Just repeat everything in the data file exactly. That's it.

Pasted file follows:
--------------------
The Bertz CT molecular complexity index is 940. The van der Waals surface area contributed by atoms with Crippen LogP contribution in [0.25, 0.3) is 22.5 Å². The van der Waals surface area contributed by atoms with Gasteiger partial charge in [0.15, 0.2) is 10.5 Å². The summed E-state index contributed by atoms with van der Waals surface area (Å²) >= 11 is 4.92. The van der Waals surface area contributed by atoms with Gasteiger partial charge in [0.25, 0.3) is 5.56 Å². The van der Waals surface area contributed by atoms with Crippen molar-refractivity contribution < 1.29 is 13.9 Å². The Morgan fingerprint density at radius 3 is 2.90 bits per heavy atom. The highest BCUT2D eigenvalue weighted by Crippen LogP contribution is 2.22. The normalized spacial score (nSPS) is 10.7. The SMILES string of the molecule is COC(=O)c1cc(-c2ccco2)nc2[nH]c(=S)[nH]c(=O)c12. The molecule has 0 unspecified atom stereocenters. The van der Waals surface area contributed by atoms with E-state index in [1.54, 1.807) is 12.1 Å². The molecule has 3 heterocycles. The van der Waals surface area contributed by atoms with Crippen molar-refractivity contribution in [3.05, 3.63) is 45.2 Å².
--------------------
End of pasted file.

The Bertz CT molecular complexity index is 940. The van der Waals surface area contributed by atoms with Crippen LogP contribution in [0.25, 0.3) is 22.5 Å². The van der Waals surface area contributed by atoms with Gasteiger partial charge in [0.15, 0.2) is 10.5 Å². The summed E-state index contributed by atoms with van der Waals surface area (Å²) >= 11 is 4.92. The van der Waals surface area contributed by atoms with Gasteiger partial charge in [0.25, 0.3) is 5.56 Å². The van der Waals surface area contributed by atoms with Crippen molar-refractivity contribution < 1.29 is 13.9 Å². The Morgan fingerprint density at radius 3 is 2.90 bits per heavy atom. The highest BCUT2D eigenvalue weighted by Crippen LogP contribution is 2.22. The normalized spacial score (nSPS) is 10.7. The SMILES string of the molecule is COC(=O)c1cc(-c2ccco2)nc2[nH]c(=S)[nH]c(=O)c12. The molecule has 0 unspecified atom stereocenters. The van der Waals surface area contributed by atoms with E-state index in [1.54, 1.807) is 12.1 Å². The molecule has 3 heterocycles. The van der Waals surface area contributed by atoms with Crippen molar-refractivity contribution in [3.05, 3.63) is 45.2 Å².